Guess that still doesn't make me trans since I don't want to alter the body that I'm in because even though I don't feel female, this is my body and for me gender and body are two separate things and I never was that bothered by my body, I am small and slender and always saw that as and advantage on boys who usually have bigger body's which seem kind of clumsy to me, I never really desired a male body but nevertheless I just don't feel female.
     
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  11. QuietPeace

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    It is not required to medically transition in order to identify as trans. Nor does one have to identify as trans in order to have them.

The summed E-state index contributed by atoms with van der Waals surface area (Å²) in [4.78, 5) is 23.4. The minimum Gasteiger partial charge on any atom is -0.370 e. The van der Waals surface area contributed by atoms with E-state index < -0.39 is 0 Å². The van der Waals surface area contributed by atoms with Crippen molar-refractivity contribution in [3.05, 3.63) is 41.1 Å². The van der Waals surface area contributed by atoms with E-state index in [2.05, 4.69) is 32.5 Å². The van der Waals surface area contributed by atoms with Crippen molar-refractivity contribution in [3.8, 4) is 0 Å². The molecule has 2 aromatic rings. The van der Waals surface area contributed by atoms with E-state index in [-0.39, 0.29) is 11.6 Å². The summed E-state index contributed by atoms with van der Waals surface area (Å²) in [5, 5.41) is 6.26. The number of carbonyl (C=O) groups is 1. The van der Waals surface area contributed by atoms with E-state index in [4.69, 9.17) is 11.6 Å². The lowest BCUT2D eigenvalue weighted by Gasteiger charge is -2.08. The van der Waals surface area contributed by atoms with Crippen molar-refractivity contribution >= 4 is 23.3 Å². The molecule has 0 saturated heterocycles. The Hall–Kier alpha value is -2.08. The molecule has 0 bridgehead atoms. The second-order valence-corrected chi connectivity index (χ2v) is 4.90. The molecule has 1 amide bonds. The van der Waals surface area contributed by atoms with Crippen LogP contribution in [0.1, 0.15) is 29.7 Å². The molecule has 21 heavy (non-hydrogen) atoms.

I know people who do not identify with their assigned birth sex who identify as trans but have no plans to take hormones or have surgery.

    On the other hand I take hormones and have had a surgery but do not identify as trans. Also, I have known of cis women who take testosterone.
     
    #11 QuietPeace, Apr 4, 2021 at 10:27 PM
    Last edited: Apr 4, 2021 at 10:28 PM
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  12. Digdogger

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    @ QuietPeace: Thanks for your explaination, you read so many conflicting things online about what people consider transgender to be.
     
  13. Suitsme

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    We are very similar! I’m about to put my story here too and you’ll see.
     
  14. Suitsme